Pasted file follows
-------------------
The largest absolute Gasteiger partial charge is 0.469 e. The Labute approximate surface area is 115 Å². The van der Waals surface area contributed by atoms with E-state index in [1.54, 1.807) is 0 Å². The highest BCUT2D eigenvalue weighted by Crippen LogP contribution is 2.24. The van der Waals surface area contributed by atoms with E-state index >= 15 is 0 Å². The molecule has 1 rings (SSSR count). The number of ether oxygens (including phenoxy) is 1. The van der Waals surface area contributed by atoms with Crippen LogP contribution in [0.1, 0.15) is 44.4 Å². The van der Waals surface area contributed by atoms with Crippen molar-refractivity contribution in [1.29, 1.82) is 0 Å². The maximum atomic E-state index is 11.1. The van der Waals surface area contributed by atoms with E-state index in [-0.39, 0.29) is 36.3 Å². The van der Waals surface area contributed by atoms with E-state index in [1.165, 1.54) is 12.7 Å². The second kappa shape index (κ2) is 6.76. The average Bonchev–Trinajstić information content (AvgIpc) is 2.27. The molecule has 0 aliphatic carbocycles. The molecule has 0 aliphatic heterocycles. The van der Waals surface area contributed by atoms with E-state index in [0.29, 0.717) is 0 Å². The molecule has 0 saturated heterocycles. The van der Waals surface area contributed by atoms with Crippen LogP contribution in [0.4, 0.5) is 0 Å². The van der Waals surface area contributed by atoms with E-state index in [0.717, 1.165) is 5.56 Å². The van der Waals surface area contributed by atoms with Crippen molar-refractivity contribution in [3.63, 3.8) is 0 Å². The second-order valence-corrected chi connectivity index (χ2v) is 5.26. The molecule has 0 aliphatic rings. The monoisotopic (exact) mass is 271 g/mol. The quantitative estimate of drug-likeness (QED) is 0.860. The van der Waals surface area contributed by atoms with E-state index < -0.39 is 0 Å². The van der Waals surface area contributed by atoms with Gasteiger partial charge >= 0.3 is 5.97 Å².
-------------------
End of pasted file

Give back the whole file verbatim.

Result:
The largest absolute Gasteiger partial charge is 0.469 e. The Labute approximate surface area is 115 Å². The van der Waals surface area contributed by atoms with E-state index in [1.54, 1.807) is 0 Å². The highest BCUT2D eigenvalue weighted by Crippen LogP contribution is 2.24. The van der Waals surface area contributed by atoms with E-state index >= 15 is 0 Å². The molecule has 1 rings (SSSR count). The number of ether oxygens (including phenoxy) is 1. The van der Waals surface area contributed by atoms with Crippen LogP contribution in [0.1, 0.15) is 44.4 Å². The van der Waals surface area contributed by atoms with Crippen molar-refractivity contribution in [1.29, 1.82) is 0 Å². The maximum atomic E-state index is 11.1. The van der Waals surface area contributed by atoms with E-state index in [-0.39, 0.29) is 36.3 Å². The van der Waals surface area contributed by atoms with E-state index in [1.165, 1.54) is 12.7 Å². The second kappa shape index (κ2) is 6.76. The average Bonchev–Trinajstić information content (AvgIpc) is 2.27. The molecule has 0 aliphatic carbocycles. The molecule has 0 aliphatic heterocycles. The van der Waals surface area contributed by atoms with E-state index in [0.29, 0.717) is 0 Å². The molecule has 0 saturated heterocycles. The van der Waals surface area contributed by atoms with Crippen LogP contribution in [0.4, 0.5) is 0 Å². The van der Waals surface area contributed by atoms with E-state index in [0.717, 1.165) is 5.56 Å². The van der Waals surface area contributed by atoms with Crippen molar-refractivity contribution in [3.63, 3.8) is 0 Å². The second-order valence-corrected chi connectivity index (χ2v) is 5.26. The molecule has 0 aliphatic rings. The monoisotopic (exact) mass is 271 g/mol. The quantitative estimate of drug-likeness (QED) is 0.860. The van der Waals surface area contributed by atoms with E-state index < -0.39 is 0 Å². The van der Waals surface area contributed by atoms with Gasteiger partial charge >= 0.3 is 5.97 Å².